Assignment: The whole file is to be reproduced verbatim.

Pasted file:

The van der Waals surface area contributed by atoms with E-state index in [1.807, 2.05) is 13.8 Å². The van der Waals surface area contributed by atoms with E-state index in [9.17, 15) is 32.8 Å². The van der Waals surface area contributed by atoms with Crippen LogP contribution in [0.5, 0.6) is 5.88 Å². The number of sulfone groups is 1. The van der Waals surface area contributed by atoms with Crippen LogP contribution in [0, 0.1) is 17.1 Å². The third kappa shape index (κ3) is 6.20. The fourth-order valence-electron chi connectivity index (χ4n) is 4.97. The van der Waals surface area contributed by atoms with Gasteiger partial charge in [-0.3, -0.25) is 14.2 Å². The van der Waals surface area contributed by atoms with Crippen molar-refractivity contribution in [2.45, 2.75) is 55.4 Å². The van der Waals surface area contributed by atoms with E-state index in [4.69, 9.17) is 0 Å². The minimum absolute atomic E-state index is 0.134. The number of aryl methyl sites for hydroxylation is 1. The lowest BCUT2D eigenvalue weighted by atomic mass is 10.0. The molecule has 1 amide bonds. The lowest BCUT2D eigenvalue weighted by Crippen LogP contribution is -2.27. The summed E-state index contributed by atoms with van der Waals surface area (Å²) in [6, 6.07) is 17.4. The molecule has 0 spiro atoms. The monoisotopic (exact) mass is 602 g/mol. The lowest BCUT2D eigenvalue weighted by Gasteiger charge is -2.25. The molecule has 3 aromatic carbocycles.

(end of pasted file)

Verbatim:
The van der Waals surface area contributed by atoms with E-state index in [1.807, 2.05) is 13.8 Å². The van der Waals surface area contributed by atoms with E-state index in [9.17, 15) is 32.8 Å². The van der Waals surface area contributed by atoms with Crippen LogP contribution in [0.5, 0.6) is 5.88 Å². The number of sulfone groups is 1. The van der Waals surface area contributed by atoms with Crippen LogP contribution in [0, 0.1) is 17.1 Å². The third kappa shape index (κ3) is 6.20. The fourth-order valence-electron chi connectivity index (χ4n) is 4.97. The van der Waals surface area contributed by atoms with Gasteiger partial charge in [-0.3, -0.25) is 14.2 Å². The van der Waals surface area contributed by atoms with Crippen molar-refractivity contribution in [2.45, 2.75) is 55.4 Å². The van der Waals surface area contributed by atoms with E-state index in [4.69, 9.17) is 0 Å². The minimum absolute atomic E-state index is 0.134. The number of aryl methyl sites for hydroxylation is 1. The lowest BCUT2D eigenvalue weighted by atomic mass is 10.0. The molecule has 1 amide bonds. The lowest BCUT2D eigenvalue weighted by Crippen LogP contribution is -2.27. The summed E-state index contributed by atoms with van der Waals surface area (Å²) in [6, 6.07) is 17.4. The molecule has 0 spiro atoms. The monoisotopic (exact) mass is 602 g/mol. The lowest BCUT2D eigenvalue weighted by Gasteiger charge is -2.25. The molecule has 3 aromatic carbocycles.